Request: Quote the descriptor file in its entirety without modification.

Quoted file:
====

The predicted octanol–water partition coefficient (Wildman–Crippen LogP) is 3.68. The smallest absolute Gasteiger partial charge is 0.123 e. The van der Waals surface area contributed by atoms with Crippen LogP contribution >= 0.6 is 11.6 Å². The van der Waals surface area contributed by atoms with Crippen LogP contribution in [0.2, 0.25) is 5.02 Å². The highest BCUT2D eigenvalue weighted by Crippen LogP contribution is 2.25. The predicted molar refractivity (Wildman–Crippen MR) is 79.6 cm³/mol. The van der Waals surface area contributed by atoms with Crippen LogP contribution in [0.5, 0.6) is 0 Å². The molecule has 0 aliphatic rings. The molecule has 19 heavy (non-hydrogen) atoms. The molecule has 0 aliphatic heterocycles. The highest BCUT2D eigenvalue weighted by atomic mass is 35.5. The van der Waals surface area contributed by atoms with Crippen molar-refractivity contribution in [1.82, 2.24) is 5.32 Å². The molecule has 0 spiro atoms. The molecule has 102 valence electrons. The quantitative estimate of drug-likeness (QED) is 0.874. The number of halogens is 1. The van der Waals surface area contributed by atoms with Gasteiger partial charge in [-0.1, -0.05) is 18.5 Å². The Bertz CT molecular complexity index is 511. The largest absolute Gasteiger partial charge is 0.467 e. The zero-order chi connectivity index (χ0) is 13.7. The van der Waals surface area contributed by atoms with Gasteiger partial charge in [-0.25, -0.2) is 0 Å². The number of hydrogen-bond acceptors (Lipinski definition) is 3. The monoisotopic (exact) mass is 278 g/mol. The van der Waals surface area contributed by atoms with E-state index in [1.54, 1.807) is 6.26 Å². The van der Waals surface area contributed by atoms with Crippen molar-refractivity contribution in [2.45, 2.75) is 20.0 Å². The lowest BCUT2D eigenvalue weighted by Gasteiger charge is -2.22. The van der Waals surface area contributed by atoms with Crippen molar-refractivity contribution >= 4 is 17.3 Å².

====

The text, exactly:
The predicted octanol–water partition coefficient (Wildman–Crippen LogP) is 3.68. The smallest absolute Gasteiger partial charge is 0.123 e. The van der Waals surface area contributed by atoms with Crippen LogP contribution >= 0.6 is 11.6 Å². The van der Waals surface area contributed by atoms with Crippen LogP contribution in [0.2, 0.25) is 5.02 Å². The highest BCUT2D eigenvalue weighted by Crippen LogP contribution is 2.25. The predicted molar refractivity (Wildman–Crippen MR) is 79.6 cm³/mol. The van der Waals surface area contributed by atoms with Crippen LogP contribution in [0.5, 0.6) is 0 Å². The molecule has 0 aliphatic rings. The molecule has 19 heavy (non-hydrogen) atoms. The molecule has 0 aliphatic heterocycles. The highest BCUT2D eigenvalue weighted by atomic mass is 35.5. The van der Waals surface area contributed by atoms with Crippen molar-refractivity contribution in [1.82, 2.24) is 5.32 Å². The molecule has 0 spiro atoms. The molecule has 102 valence electrons. The quantitative estimate of drug-likeness (QED) is 0.874. The number of halogens is 1. The van der Waals surface area contributed by atoms with Gasteiger partial charge in [-0.1, -0.05) is 18.5 Å². The Bertz CT molecular complexity index is 511. The largest absolute Gasteiger partial charge is 0.467 e. The zero-order chi connectivity index (χ0) is 13.7. The van der Waals surface area contributed by atoms with Gasteiger partial charge in [-0.25, -0.2) is 0 Å². The number of hydrogen-bond acceptors (Lipinski definition) is 3. The monoisotopic (exact) mass is 278 g/mol. The van der Waals surface area contributed by atoms with E-state index in [1.54, 1.807) is 6.26 Å². The van der Waals surface area contributed by atoms with Crippen molar-refractivity contribution in [2.45, 2.75) is 20.0 Å². The lowest BCUT2D eigenvalue weighted by Gasteiger charge is -2.22. The van der Waals surface area contributed by atoms with Crippen molar-refractivity contribution >= 4 is 17.3 Å².